Newspaper article THE JOURNAL RECORD

New Ford Chairman Trotman Seeks Balance for Automaker

Newspaper article THE JOURNAL RECORD

New Ford Chairman Trotman Seeks Balance for Automaker

Article excerpt

DEARBORN, Mich. _ Ford Motor Co. Chairman Harold Poling was known as the "bean counter" for his finance background. But drop the "car guy" label for incoming chairman Alexander Trotman, who has extensive productdevelopment experience.

"By the time you get to be a vice president at Ford, you really aren't a `car guy' or a `truck guy' or a `bean counter' or any of those labels," the 60-year-old Trotman said in a recent interview.

"You're an automotive executive and your job is to balance, (and) make all the tradeoffs that are necessary in doing that," he said, a hint of a Scottish brogue in his voice.

Achieving that balance, both here and abroad, will be one goal for Trotman when he replaces Poling at the helm of the second-largest automaker on Nov. 1. He will also hold the title of president and chief executive officer.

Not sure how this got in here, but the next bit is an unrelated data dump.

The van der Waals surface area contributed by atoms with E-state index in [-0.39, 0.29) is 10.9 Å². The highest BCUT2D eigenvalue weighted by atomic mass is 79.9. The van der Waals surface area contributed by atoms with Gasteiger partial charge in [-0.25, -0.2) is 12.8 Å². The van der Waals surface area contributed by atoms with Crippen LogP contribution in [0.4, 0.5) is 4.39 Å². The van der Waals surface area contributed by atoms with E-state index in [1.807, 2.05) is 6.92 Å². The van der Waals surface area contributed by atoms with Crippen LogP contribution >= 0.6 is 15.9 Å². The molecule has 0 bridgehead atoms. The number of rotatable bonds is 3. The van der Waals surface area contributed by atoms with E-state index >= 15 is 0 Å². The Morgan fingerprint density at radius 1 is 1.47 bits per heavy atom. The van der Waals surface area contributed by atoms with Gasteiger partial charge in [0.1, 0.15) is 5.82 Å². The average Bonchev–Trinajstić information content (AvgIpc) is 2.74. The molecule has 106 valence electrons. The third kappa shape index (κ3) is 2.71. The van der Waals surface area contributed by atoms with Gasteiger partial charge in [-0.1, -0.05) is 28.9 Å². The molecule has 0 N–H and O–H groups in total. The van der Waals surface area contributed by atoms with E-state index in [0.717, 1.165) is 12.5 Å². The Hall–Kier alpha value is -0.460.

Ford's U.S. market share has been growing as it takes advantage of weakness at No. 1 General Motors Corp. and a favorable price gap between domestic and imported vehicles. But recession in major European markets means Ford likely will lose money there for the third straight year.

Ford's global challenges, though, have long been a preoccupation for Trotman, who served as chairman of Ford of Europe and president of Ford Asia-Pacific in Australia, among other things, during his 38 years with the automaker. Trotman was born in Middlesex, England, though raised in Scotland. He became an American citizen in 1975.

Hired in 1955 as a parts handler in Britain, Trotman hooked on early in product planning and had several winners to his credit in Europe that accelerated his career.

Along the way, he learned the business side of cars to the point where former chief financial officer Ed Lundy once said Trotman "could have been a finance guy."

As fiscal restraint became dogma during the recent U.S. recession, Trotman helped cost-cutting became a way of life at Ford. The only exception was spending on new products.

A company-prepared biography quotes Trotman: "I'd sell the furniture before I'd cut a single product program."

Comments like that have led some Wall Street analysts to question whether Ford spends too much to bring new vehicles to market. …

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